Alcohol and Osteoporosis: Is there a link?

alcohol and osteoporosis

Some things in life just seem to be meant for each other. For example, the makers of Reese’s peanut butter cups have been telling us through countless television advertisement campaigns that peanut butter and chocolate are perhaps the greatest combination in the history of the world. Honestly, they have a pretty strong argument.  But alcohol and osteoporosis, not so much.

Alcohol is an item that just doesn’t mix well with a lot of things, like driving a vehicle or operating heavy machinery. Research has also shown alcohol to negatively affect several health conditions.

Many seniors who enjoy the occasional libation want to know if they’re risking the onset or worsening of a common problem in their age group known as osteoporosis, or the weakening of their bones.  What is the link between alcohol and osteoporosis?

Forget the Fiction. Here Are the Sobering Facts of Alcohol and Osteoporosis

Fact: As we get older, our bones become thinner and much less dense than the bones of younger individuals. This is called osteoporosis, which creates an increased susceptibility for fracture. Exacerbating this reality is the pain and limited mobility associated with broken bones, as well as the increased healing time for older individuals.

Fact: As we get older, our ability to process alcohol also weakens. Some seniors report that their nightly drink that they tolerated for so many years without any noticeable effects all of a sudden makes them feel a bit tipsy, resulting in a loss of balance.

This loss of balance is particularly troublesome for the elderly; if they fall from the ill effects of alcohol consumption, their weakened bones could easily fracture.

Additionally, alcohol negatively impacts bone health on its own, because it interferes with the production of Vitamin D and the absorption of calcium. Both of those nutrients are critical factors in producing strong bones and enabling proper healing.

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In This Case, the More Is Not the Merrier

Most research indicates that a glass or two of wine per day won’t cause problems with bone density. Chronic heavy drinking, however, can cause or aggravate problems related to osteoporosis.

One reason is that higher levels of alcohol consumption have been proven to cause hormone deficiencies.  So alcohol and osteoporosis are directly related in some circumstances.

In men, heavy drinking can depress testosterone production, which is a key contributor to the production of osteoblasts. These are the cells critical to the formation of strong bones.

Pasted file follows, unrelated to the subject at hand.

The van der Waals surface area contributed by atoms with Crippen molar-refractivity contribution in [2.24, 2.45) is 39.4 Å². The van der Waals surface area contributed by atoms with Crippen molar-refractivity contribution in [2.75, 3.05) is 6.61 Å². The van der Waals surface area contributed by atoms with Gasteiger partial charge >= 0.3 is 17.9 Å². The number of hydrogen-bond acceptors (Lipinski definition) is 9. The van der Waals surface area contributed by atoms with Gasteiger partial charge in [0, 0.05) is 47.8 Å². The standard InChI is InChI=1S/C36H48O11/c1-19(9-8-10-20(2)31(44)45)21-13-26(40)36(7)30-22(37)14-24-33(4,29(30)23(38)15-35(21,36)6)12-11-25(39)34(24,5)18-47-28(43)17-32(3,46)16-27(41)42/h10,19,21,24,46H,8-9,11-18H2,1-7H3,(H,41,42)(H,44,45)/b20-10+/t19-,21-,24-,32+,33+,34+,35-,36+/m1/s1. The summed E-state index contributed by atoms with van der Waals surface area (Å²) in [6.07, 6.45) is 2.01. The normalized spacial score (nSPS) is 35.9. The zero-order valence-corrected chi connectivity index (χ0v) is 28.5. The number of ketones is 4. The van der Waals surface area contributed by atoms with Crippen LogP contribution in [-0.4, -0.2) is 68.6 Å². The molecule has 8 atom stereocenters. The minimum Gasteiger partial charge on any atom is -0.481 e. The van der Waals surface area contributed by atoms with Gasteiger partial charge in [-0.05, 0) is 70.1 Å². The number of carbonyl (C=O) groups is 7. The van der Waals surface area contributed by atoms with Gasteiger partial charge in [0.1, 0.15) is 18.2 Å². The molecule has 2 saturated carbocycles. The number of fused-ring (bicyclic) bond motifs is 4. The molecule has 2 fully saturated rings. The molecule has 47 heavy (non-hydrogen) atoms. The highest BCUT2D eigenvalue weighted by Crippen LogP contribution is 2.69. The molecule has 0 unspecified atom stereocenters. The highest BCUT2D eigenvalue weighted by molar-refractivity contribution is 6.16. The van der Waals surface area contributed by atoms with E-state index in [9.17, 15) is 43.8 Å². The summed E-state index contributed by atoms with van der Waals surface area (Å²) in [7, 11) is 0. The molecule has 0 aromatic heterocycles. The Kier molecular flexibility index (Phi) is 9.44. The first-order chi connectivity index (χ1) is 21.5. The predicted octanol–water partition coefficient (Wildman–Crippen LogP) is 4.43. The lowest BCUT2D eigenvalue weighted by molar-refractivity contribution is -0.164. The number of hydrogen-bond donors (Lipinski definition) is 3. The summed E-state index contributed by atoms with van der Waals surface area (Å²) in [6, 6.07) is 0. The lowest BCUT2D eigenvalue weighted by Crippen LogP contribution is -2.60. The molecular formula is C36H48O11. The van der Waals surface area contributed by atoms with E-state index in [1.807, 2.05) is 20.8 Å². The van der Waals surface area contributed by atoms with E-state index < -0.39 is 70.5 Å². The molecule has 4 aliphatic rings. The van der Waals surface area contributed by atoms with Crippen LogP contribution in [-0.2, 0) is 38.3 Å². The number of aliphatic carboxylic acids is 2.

In women, heavy drinking can depress estrogen production, which is equally critical to strengthening the skeletal system.

For both genders, the more alcohol someone consumes, the more cortisol they produce. Cortisol is a steroid produced by the adrenal gland that works great for increasing your body’s ability to react to stress, while also raising your metabolism.

The unfortunate downside of cortisol is decreased bone formation.  So you should carefully consider the role of alcohol and osteoporosis causes together.

Exceptions to the Rule

Chronic or heavy drinking is generally a bad idea, no matter what type of alcohol is being consumed. However, beer has been shown to contain high amounts of silicon, which has been linked to stronger hip bones. The hip is a particular area of concern for fracture among seniors because of its fragility and lengthy recovery time to heal properly.

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Of course, this should never serve as a prescription for people to consume too much beer, which can have severe health consequences unrelated to osteoporosis.

Similarly, although the cause is still unknown, a recent study by the American Journal of Clinical Nutrition showed that post-menopausal women who drink one to two glasses of wine per day had stronger bones in the spine and hip.

Just like men shouldn’t consume too much beer for obvious reasons, however, women should heed the same advice related to wine consumption.

Final Thoughts

In conclusion, it appears that there is only a link between heavy alcohol and osteoporosis. Mild to moderate drinking should not create problems with bone density.

The sweet spot to a happy/healthy life is still to consult with your doctor, enjoy alcohol responsibly, eat a balanced diet, and get plenty of exercises no matter what age you are. Always remember, you get to control what goes into your body and how you live your life!

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